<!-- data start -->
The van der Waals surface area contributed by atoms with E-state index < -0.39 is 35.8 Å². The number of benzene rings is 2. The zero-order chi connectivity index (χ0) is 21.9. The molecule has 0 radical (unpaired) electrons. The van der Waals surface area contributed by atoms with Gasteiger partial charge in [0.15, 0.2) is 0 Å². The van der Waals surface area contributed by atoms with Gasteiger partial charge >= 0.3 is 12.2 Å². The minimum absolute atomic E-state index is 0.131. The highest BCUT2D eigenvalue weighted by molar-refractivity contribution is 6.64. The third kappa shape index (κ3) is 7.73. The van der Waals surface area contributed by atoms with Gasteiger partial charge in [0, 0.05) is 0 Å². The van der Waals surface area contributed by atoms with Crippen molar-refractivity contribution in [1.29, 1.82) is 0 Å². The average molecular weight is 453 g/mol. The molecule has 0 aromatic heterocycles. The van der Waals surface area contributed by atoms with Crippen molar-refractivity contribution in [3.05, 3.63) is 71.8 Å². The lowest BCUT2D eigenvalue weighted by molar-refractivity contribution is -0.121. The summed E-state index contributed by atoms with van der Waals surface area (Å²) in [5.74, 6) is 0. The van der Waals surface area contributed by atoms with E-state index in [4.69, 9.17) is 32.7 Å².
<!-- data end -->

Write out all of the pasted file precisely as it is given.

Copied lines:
The van der Waals surface area contributed by atoms with E-state index < -0.39 is 35.8 Å². The number of benzene rings is 2. The zero-order chi connectivity index (χ0) is 21.9. The molecule has 0 radical (unpaired) electrons. The van der Waals surface area contributed by atoms with Gasteiger partial charge in [0.15, 0.2) is 0 Å². The van der Waals surface area contributed by atoms with Gasteiger partial charge >= 0.3 is 12.2 Å². The minimum absolute atomic E-state index is 0.131. The highest BCUT2D eigenvalue weighted by molar-refractivity contribution is 6.64. The third kappa shape index (κ3) is 7.73. The van der Waals surface area contributed by atoms with Gasteiger partial charge in [0, 0.05) is 0 Å². The van der Waals surface area contributed by atoms with Crippen molar-refractivity contribution in [1.29, 1.82) is 0 Å². The average molecular weight is 453 g/mol. The molecule has 0 aromatic heterocycles. The van der Waals surface area contributed by atoms with Crippen molar-refractivity contribution in [3.05, 3.63) is 71.8 Å². The lowest BCUT2D eigenvalue weighted by molar-refractivity contribution is -0.121. The summed E-state index contributed by atoms with van der Waals surface area (Å²) in [5.74, 6) is 0. The van der Waals surface area contributed by atoms with E-state index in [4.69, 9.17) is 32.7 Å².